Traditionalism had a discrete impact in the field of comparative religion,[web 1] particularly on the young Mircea Eliade, although he was not himself a member of this school. Contemporary scholars such as Huston Smith, William Chittick, Harry Oldmeadow, James Cutsinger and Seyyed Hossein Nasr have advocated Perennialism as an alternative to secularist approach to religious phenomena.[citation needed]

Through the close affiliation with Sufism, the traditionalist perspective has been gaining ground in Asia and the Islamic world at large.[note 8]

Association with far right movements

The Traditionalist School has been associated with far right movements. Critics of Traditionalism cite its popularity among the European Nouvelle Droite,[7] while Julius Evola's were used by Italian far-right groups during the 1970s turmoils.[citation needed] Mark Sedgwick's Against the Modern World, published in 2004, gives an analysis of the Traditionalist School and its influence. He describes how

A number of disenchanted intellectuals responded to Guénon's call with attempts to put theory into practice. Some attempted without success to guide Fascism and Nazism along Traditionalist lines; others later participated in political terror in Italy. Traditionalism finally provided the ideological cement for the alliance of anti-democratic forces in post-Soviet Russia, and at the end of the twentieth century began to enter the debate in the Islamic world about the desirable relationship between Islam and modernity.[web 1][note 9]

In his book Guénon ou le renversement des clartés, the French scholar Xavier Accart questions the connection sometimes made between the Traditionalist school and the far right movements. According to Accart, René Guenon was highly critical of Evola's political involvements, and was worried about the possible confusion between his own ideas and Evola's. Guénon also clearly denounced the ideology of the fascist regimes in Europe before and during the Second World War. Xavier Accart finally claims that the assimilation of René Guénon with Julius Evola, and the confusion between Traditionalism and the New Right, can be traced back to Louis Pauwels and Bergier's Le matin des magiciens (The Morning of the Magicians) (1960).[8]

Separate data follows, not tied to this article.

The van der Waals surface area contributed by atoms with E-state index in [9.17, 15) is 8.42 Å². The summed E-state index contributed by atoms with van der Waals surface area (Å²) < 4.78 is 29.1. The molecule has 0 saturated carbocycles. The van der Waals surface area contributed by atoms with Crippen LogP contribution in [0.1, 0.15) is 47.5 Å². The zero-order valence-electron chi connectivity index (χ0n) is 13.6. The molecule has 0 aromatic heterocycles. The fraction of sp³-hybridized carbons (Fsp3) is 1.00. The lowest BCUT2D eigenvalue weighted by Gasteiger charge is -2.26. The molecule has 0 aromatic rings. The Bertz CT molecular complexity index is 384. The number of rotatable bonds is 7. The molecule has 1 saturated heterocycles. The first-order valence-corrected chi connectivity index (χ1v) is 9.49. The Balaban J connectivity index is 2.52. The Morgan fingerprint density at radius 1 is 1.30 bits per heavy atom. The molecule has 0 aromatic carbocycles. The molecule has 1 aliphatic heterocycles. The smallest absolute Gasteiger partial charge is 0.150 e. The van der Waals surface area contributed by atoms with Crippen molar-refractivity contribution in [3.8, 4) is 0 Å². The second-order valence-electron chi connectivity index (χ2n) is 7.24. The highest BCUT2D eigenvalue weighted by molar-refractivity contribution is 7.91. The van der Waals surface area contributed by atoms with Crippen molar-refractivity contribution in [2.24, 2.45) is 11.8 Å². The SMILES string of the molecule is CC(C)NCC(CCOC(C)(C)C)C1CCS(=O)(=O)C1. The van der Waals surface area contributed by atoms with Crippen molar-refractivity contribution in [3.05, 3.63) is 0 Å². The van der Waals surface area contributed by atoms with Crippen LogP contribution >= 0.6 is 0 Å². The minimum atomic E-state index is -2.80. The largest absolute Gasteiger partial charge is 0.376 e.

Alain de Benoist, the founder of the Nouvelle Droite declared in 2013 that the influence of Guénon on his political school was very weak and that he does not consider him as a major author.[note 10]

See also


  1. Renaud Fabbri argues that Evola should not be considered a member of the Perennialist School. See the section Julius Evola and the Perennialist School in Fabbri's Introduction to the Perennialist School.
  2. According to Wouter Hanegraaf, "modernity itself is in fact intertwined with the history of esotericism."[3] Western esotericism had a profound influence on Hindu and Buddhist modernisers, whose modernisations in turn had a deep impact on modern western spirituality. See:
    * De Michelis, Elizabeth (2005), A History of Modern Yoga, Continuum<templatestyles src="Module:Citation/CS1/styles.css"></templatestyles>
    * Sharf, Robert H. (1995-B), "Buddhist Modernism and the Rhetoric of Meditative Experience" (PDF), NUMEN, vol.42 (1995) Check date values in: |year= (help)<templatestyles src="Module:Citation/CS1/styles.css"></templatestyles>
    * McMahan, David L. (2008), The Making of Buddhist Modernism, Oxford University Press, ISBN 9780195183276<templatestyles src="Module:Citation/CS1/styles.css"></templatestyles>
  3. Cf. among others his Aperçus sur l'ésotérisme chrétien (Éditions Traditionnelles, Paris, 1954) and Études sur la Franc-maçonnerie et le Compagnonnage (2 vols, Éditions Traditionnelles, Paris, 1964-65) which include many of his articles for the Catholic journal Regnabit.
  4. Cf. his Le Théosophisme, histoire d'une pseudo-religion, Paris, Nouvelle Librairie Nationale, 1921, and L'Erreur spirite, Paris, Marcel Rivière, 1923. Both books exist in English translation.
  5. Guénon rejected the term, because "it implies in his view a kind of sentimental attachment to a tradition which, most of the time, has lost its metaphysical foundation.[web 2][web 3]
  6. See Titus Burckhardt, "A Letter on Spiritual Method" in Mirror of the Intellect, Cambridge (UK), Quinta Essentia, 1987 (ISBN 0-946621-08-X), where a rather strict list is given.
  7. See a candid personal account by Martin Lings: "How Did I Come to Put First Things First?", in A Return to the Spirit, Louisville, KY: Fons Vitae, 2005 (ISBN 1-887752-74-9).